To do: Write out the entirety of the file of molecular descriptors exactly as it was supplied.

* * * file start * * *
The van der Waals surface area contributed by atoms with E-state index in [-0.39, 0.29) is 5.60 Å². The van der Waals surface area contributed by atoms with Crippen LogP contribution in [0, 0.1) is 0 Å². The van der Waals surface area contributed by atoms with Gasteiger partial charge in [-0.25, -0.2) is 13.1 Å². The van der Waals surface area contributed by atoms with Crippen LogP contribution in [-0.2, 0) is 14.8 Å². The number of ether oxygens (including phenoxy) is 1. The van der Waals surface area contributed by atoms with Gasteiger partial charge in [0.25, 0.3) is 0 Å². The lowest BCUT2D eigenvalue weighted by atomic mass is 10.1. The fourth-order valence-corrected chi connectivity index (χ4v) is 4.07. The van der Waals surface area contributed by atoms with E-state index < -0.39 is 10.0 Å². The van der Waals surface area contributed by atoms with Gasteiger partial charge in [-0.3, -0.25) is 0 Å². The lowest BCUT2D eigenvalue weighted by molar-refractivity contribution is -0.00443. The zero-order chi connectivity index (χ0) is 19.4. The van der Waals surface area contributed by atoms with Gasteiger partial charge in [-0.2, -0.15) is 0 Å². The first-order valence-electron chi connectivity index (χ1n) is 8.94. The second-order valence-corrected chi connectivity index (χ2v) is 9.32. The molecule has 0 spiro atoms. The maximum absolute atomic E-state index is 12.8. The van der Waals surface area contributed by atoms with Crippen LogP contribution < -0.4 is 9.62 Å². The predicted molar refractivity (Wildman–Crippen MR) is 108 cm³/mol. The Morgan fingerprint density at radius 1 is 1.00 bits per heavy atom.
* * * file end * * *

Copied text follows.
The van der Waals surface area contributed by atoms with E-state index in [-0.39, 0.29) is 5.60 Å². The van der Waals surface area contributed by atoms with Crippen LogP contribution in [0, 0.1) is 0 Å². The van der Waals surface area contributed by atoms with Gasteiger partial charge in [-0.25, -0.2) is 13.1 Å². The van der Waals surface area contributed by atoms with Crippen LogP contribution in [-0.2, 0) is 14.8 Å². The number of ether oxygens (including phenoxy) is 1. The van der Waals surface area contributed by atoms with Gasteiger partial charge in [0.25, 0.3) is 0 Å². The lowest BCUT2D eigenvalue weighted by atomic mass is 10.1. The fourth-order valence-corrected chi connectivity index (χ4v) is 4.07. The van der Waals surface area contributed by atoms with E-state index < -0.39 is 10.0 Å². The van der Waals surface area contributed by atoms with Gasteiger partial charge in [-0.3, -0.25) is 0 Å². The lowest BCUT2D eigenvalue weighted by molar-refractivity contribution is -0.00443. The zero-order chi connectivity index (χ0) is 19.4. The van der Waals surface area contributed by atoms with Gasteiger partial charge in [-0.2, -0.15) is 0 Å². The first-order valence-electron chi connectivity index (χ1n) is 8.94. The second-order valence-corrected chi connectivity index (χ2v) is 9.32. The molecule has 0 spiro atoms. The maximum absolute atomic E-state index is 12.8. The van der Waals surface area contributed by atoms with Crippen LogP contribution < -0.4 is 9.62 Å². The predicted molar refractivity (Wildman–Crippen MR) is 108 cm³/mol. The Morgan fingerprint density at radius 1 is 1.00 bits per heavy atom.